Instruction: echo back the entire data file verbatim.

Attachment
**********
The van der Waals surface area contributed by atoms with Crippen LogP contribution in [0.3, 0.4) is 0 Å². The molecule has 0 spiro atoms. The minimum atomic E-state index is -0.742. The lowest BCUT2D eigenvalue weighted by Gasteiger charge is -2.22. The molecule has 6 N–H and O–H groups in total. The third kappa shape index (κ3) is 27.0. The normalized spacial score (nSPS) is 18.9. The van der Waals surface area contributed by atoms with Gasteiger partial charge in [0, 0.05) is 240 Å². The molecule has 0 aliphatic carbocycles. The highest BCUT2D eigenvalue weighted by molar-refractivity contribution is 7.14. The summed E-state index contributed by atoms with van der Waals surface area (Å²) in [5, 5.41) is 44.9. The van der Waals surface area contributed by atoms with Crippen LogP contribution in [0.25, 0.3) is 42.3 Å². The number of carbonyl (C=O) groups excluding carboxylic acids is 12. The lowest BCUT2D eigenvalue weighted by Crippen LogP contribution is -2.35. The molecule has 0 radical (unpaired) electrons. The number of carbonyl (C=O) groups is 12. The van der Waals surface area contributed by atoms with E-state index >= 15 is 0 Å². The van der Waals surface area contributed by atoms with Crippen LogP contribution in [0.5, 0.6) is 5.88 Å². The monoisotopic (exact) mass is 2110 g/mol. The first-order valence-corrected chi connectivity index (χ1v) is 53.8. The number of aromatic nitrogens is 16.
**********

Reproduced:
The van der Waals surface area contributed by atoms with Crippen LogP contribution in [0.3, 0.4) is 0 Å². The molecule has 0 spiro atoms. The minimum atomic E-state index is -0.742. The lowest BCUT2D eigenvalue weighted by Gasteiger charge is -2.22. The molecule has 6 N–H and O–H groups in total. The third kappa shape index (κ3) is 27.0. The normalized spacial score (nSPS) is 18.9. The van der Waals surface area contributed by atoms with Gasteiger partial charge in [0, 0.05) is 240 Å². The molecule has 0 aliphatic carbocycles. The highest BCUT2D eigenvalue weighted by molar-refractivity contribution is 7.14. The summed E-state index contributed by atoms with van der Waals surface area (Å²) in [5, 5.41) is 44.9. The van der Waals surface area contributed by atoms with Crippen LogP contribution in [0.25, 0.3) is 42.3 Å². The number of carbonyl (C=O) groups excluding carboxylic acids is 12. The lowest BCUT2D eigenvalue weighted by Crippen LogP contribution is -2.35. The molecule has 0 radical (unpaired) electrons. The number of carbonyl (C=O) groups is 12. The van der Waals surface area contributed by atoms with E-state index >= 15 is 0 Å². The van der Waals surface area contributed by atoms with Crippen LogP contribution in [0.5, 0.6) is 5.88 Å². The monoisotopic (exact) mass is 2110 g/mol. The first-order valence-corrected chi connectivity index (χ1v) is 53.8. The number of aromatic nitrogens is 16.